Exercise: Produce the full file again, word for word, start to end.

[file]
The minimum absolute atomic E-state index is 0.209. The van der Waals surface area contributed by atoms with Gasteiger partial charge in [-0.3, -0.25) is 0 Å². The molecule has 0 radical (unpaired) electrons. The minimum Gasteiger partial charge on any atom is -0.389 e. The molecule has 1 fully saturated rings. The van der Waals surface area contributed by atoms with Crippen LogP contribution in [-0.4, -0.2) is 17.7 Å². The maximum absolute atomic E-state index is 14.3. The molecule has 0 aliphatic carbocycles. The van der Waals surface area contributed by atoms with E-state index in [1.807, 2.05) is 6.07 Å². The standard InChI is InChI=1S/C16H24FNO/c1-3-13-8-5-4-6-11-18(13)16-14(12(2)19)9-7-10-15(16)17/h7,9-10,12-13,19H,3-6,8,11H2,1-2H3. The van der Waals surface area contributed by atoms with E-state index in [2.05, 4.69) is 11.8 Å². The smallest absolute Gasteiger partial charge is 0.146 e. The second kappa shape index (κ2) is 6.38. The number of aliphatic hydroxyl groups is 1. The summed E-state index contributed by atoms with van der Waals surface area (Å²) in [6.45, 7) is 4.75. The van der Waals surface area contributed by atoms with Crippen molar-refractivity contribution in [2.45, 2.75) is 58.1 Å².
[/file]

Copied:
The minimum absolute atomic E-state index is 0.209. The van der Waals surface area contributed by atoms with Gasteiger partial charge in [-0.3, -0.25) is 0 Å². The molecule has 0 radical (unpaired) electrons. The minimum Gasteiger partial charge on any atom is -0.389 e. The molecule has 1 fully saturated rings. The van der Waals surface area contributed by atoms with Crippen LogP contribution in [-0.4, -0.2) is 17.7 Å². The maximum absolute atomic E-state index is 14.3. The molecule has 0 aliphatic carbocycles. The van der Waals surface area contributed by atoms with E-state index in [1.807, 2.05) is 6.07 Å². The standard InChI is InChI=1S/C16H24FNO/c1-3-13-8-5-4-6-11-18(13)16-14(12(2)19)9-7-10-15(16)17/h7,9-10,12-13,19H,3-6,8,11H2,1-2H3. The van der Waals surface area contributed by atoms with E-state index in [2.05, 4.69) is 11.8 Å². The smallest absolute Gasteiger partial charge is 0.146 e. The second kappa shape index (κ2) is 6.38. The number of aliphatic hydroxyl groups is 1. The summed E-state index contributed by atoms with van der Waals surface area (Å²) in [6.45, 7) is 4.75. The van der Waals surface area contributed by atoms with Crippen molar-refractivity contribution in [2.45, 2.75) is 58.1 Å².